NOGALES, ARIZ.—A Mexican man was arrested Tuesday at the Nogales Commercial Facility for attempting to smuggle more than a ton of marijuana into the United States.
U.S. Customs and Border Protection officers referred the 35-year-old driver of a tractor-trailer he was driving for an additional inspection. After an anomaly was discovered using a commercial x-ray system, a CBP narcotics detection canine alerted to the presence of drugs co-mingled within a shipment of bell peppers. A further search led to the discovery of 280 packages of marijuana worth slightly more than $1,068,000. The drugs and tractor-trailer were processed for seizure. The subject was turned over to Immigration and Customs Enforcement's Homeland Security Investigations.
"CBP officers in Nogales made use of several layers of enforcement to identify and locate the marijuana," said Nogales Port Director Guadalupe Ramirez. "Our people used their experience and dedication to prevent these drugs from entering our nation."
CBP's Office of Field Operations is the primary organization within Homeland Security tasked with an anti-terrorism mission at our nation's ports. CBP officers screen all people, vehicles and goods entering the United States while facilitating the flow of legitimate trade and travel. Their mission also includes carrying out border-related duties, including narcotics interdiction, enforcing immigration and trade laws, and protecting the nation's food supply and agriculture industry from pests and diseases.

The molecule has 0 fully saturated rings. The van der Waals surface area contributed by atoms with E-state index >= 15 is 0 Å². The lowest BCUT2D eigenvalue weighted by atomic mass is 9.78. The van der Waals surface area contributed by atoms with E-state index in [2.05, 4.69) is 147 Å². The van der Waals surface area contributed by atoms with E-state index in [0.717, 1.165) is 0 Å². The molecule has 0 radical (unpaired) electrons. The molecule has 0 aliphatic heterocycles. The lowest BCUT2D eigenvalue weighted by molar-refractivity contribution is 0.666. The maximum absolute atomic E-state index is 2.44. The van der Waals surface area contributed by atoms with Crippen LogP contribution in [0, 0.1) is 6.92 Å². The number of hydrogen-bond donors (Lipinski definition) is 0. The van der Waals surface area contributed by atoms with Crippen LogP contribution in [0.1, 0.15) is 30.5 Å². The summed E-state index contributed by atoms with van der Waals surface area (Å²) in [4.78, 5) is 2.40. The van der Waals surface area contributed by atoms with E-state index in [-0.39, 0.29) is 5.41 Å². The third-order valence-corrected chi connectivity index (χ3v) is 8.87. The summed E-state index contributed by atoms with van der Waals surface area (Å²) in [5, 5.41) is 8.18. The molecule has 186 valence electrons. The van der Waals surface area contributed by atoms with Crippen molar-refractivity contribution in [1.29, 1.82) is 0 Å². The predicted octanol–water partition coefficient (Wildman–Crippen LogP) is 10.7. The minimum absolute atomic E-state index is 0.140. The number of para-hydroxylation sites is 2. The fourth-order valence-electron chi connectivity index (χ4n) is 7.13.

U.S. Customs and Border Protection is the unified border agency within the Department of Homeland Security charged with the management, control and protection of our nation's borders at and between the official ports of entry. CBP is charged with keeping terrorists and terrorist weapons out of the country while enforcing hundreds of U.S. laws.